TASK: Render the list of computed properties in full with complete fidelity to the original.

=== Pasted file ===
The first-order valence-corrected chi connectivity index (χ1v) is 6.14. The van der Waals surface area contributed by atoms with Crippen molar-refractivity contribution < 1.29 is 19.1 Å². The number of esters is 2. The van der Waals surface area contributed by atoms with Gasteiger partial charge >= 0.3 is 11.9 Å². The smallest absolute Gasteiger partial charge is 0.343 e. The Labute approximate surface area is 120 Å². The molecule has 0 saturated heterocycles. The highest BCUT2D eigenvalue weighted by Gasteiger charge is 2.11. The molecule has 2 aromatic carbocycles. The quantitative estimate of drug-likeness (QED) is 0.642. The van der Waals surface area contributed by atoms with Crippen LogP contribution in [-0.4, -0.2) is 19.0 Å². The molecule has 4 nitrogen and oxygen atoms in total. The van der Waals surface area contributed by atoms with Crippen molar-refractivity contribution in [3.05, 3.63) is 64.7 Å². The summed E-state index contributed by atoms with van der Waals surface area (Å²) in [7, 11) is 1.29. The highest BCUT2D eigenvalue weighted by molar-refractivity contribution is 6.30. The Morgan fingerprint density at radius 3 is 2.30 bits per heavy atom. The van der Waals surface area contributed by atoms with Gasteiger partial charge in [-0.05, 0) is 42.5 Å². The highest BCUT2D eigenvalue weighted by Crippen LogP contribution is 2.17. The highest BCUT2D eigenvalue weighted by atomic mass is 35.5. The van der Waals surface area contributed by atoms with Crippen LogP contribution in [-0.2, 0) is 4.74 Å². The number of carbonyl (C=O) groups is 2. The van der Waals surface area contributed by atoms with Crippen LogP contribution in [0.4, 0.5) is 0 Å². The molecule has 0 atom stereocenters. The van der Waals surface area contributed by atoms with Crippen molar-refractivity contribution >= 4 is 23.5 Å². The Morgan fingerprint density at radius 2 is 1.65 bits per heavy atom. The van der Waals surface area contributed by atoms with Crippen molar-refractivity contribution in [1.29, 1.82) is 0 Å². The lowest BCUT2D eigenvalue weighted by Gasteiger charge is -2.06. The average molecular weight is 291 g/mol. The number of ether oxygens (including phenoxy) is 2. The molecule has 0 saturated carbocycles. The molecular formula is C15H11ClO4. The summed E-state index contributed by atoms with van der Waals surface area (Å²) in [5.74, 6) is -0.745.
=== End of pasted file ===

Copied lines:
The first-order valence-corrected chi connectivity index (χ1v) is 6.14. The van der Waals surface area contributed by atoms with Crippen molar-refractivity contribution < 1.29 is 19.1 Å². The number of esters is 2. The van der Waals surface area contributed by atoms with Gasteiger partial charge >= 0.3 is 11.9 Å². The smallest absolute Gasteiger partial charge is 0.343 e. The Labute approximate surface area is 120 Å². The molecule has 0 saturated heterocycles. The highest BCUT2D eigenvalue weighted by Gasteiger charge is 2.11. The molecule has 2 aromatic carbocycles. The quantitative estimate of drug-likeness (QED) is 0.642. The van der Waals surface area contributed by atoms with Crippen LogP contribution in [-0.4, -0.2) is 19.0 Å². The molecule has 4 nitrogen and oxygen atoms in total. The van der Waals surface area contributed by atoms with Crippen molar-refractivity contribution in [3.05, 3.63) is 64.7 Å². The summed E-state index contributed by atoms with van der Waals surface area (Å²) in [7, 11) is 1.29. The highest BCUT2D eigenvalue weighted by molar-refractivity contribution is 6.30. The Morgan fingerprint density at radius 3 is 2.30 bits per heavy atom. The van der Waals surface area contributed by atoms with Gasteiger partial charge in [-0.05, 0) is 42.5 Å². The highest BCUT2D eigenvalue weighted by Crippen LogP contribution is 2.17. The highest BCUT2D eigenvalue weighted by atomic mass is 35.5. The van der Waals surface area contributed by atoms with Crippen LogP contribution in [-0.2, 0) is 4.74 Å². The number of carbonyl (C=O) groups is 2. The van der Waals surface area contributed by atoms with Crippen LogP contribution in [0.4, 0.5) is 0 Å². The molecule has 0 atom stereocenters. The van der Waals surface area contributed by atoms with Crippen molar-refractivity contribution >= 4 is 23.5 Å². The Morgan fingerprint density at radius 2 is 1.65 bits per heavy atom. The van der Waals surface area contributed by atoms with Crippen molar-refractivity contribution in [1.29, 1.82) is 0 Å². The lowest BCUT2D eigenvalue weighted by Gasteiger charge is -2.06. The average molecular weight is 291 g/mol. The number of ether oxygens (including phenoxy) is 2. The molecule has 0 saturated carbocycles. The molecular formula is C15H11ClO4. The summed E-state index contributed by atoms with van der Waals surface area (Å²) in [5.74, 6) is -0.745.